A new research project produced by Northwestern University in Qatar students hopes to change the narrative on what it means to live, work, study, and raise a family in Qatar.


Decoding Qatar, a podcast series on Instagram highlights the country’s history, culture, language, tourist attractions, entertainment, and employment and investment opportunities through the voices of residents in Qatar.


“Qatar is a small country with a big ambition,” said João Queiroga, assistant professor and advisor on the project. “Over the past two decades, it transformed from a quiet, relatively unknown country, to one in a position of power in international sports, education, and politics. Despite it being a cosmopolitan and modern place to live, many people remain unaware of what it is actually like to live here – our goal is to give its residents control of the narrative about life in Doha.” 


Earlier this year, students Marielle Aguelo Cortel, Xiruo Chen, and Rui Oh, supported by Queiroga, received a grant from Northwestern University’s Office of Undergraduate Research to develop a multimedia project on life in Qatar, focusing on residents and nationals’ perceptions of the country’s new-found wealth and rapid urban and social development.


While the group’s initial plan was to create a documentary, restrictions imposed by the COVID-19 pandemic meant they had to revisit their original strategy and find alternative mediums to bring their stories to life. While working remotely from China, Singapore, and Qatar, they decided the best platform would be a podcast format coupled with animated visual elements.


While the turn of events was unexpected, Oh explained that it enabled them to expand their research by including more people. Through a podcast format, she said, “we have been able to take our project a step further and reach out to and interview more residents and nationals than initially planned to better reflect Qatar’s melting pot of cultures.”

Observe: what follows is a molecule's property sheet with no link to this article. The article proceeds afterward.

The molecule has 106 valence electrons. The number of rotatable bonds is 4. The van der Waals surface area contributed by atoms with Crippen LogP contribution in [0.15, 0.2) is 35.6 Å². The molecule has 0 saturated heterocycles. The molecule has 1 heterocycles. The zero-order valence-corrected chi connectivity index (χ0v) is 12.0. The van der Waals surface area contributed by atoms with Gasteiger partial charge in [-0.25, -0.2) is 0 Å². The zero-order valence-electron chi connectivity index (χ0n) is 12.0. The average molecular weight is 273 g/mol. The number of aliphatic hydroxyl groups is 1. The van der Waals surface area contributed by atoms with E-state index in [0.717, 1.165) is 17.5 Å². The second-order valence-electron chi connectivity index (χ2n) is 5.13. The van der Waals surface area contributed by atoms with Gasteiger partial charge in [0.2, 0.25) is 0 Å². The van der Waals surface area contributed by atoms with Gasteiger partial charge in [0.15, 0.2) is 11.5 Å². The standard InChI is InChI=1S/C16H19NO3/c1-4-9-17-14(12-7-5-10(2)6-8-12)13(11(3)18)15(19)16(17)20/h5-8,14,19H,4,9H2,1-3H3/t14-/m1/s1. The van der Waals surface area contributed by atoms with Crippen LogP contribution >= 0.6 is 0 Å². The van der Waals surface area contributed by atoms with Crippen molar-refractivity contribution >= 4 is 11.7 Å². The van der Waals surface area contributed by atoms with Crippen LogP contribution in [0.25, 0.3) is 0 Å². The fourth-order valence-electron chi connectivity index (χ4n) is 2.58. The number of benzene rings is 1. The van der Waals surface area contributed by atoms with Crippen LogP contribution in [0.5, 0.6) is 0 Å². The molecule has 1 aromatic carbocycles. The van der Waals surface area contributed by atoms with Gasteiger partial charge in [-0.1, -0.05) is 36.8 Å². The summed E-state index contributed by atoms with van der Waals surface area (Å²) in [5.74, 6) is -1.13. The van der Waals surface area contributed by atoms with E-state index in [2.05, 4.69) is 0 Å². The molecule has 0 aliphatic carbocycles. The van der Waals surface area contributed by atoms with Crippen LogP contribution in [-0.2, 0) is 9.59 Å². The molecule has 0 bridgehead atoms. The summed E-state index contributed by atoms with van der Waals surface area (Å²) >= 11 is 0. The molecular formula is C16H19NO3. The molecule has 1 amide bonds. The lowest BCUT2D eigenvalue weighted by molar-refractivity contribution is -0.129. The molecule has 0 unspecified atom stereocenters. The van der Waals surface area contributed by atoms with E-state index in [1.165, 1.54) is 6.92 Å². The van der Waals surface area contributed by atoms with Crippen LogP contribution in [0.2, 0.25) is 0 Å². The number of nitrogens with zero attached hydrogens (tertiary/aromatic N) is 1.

For the students, the project serves as an outlet to correct fallacies and stereotypes of the Qatari community and life as an expatriate in the country. “As our undergraduate years in Qatar have been illuminating and pleasant, we consider Qatar as a second home and find it pivotal to dispel foreigners’ common and often, only conception of Qataris as wealthy individuals who lead luxurious lifestyles,” explained Cortel.

The project launched with a podcast featuring a general manager from Singapore who has lived in Qatar for more than 10 years and considers it his home. He discusses professional relationships he has with Qatari businessmen and the comfortable life he has been able to provide his family by working in Doha.


Their second guest is a journalist from Greece who moved to Qatar in 2017 and explains how she feels safer living and working in Doha than she did in Athens, especially as a woman.


Future podcasts will feature a Filipino couple who will discuss the opportunities that have been provided to their family while living in Qatar and a Northwestern Qatar alum who will offer a local perspective as a Qatari national, explaining her country’s hospitable culture and close-knit family relations.


Along with the podcasts, the students are using their Instagram account to promote facts about Qatar through the use of interactive quizzes, covering topics that include the country’s international investment portfolio, meanings behind major art pieces and installations in Qatar, and unique details about the country’s desert landscape and climate.


“This project celebrates Qatar and its multicultural workforce and inherent diversity. I’m very proud of Xirou, Rui, and Marielle for producing such excellent work despite the limitations of the pandemic,” said Queiroga.

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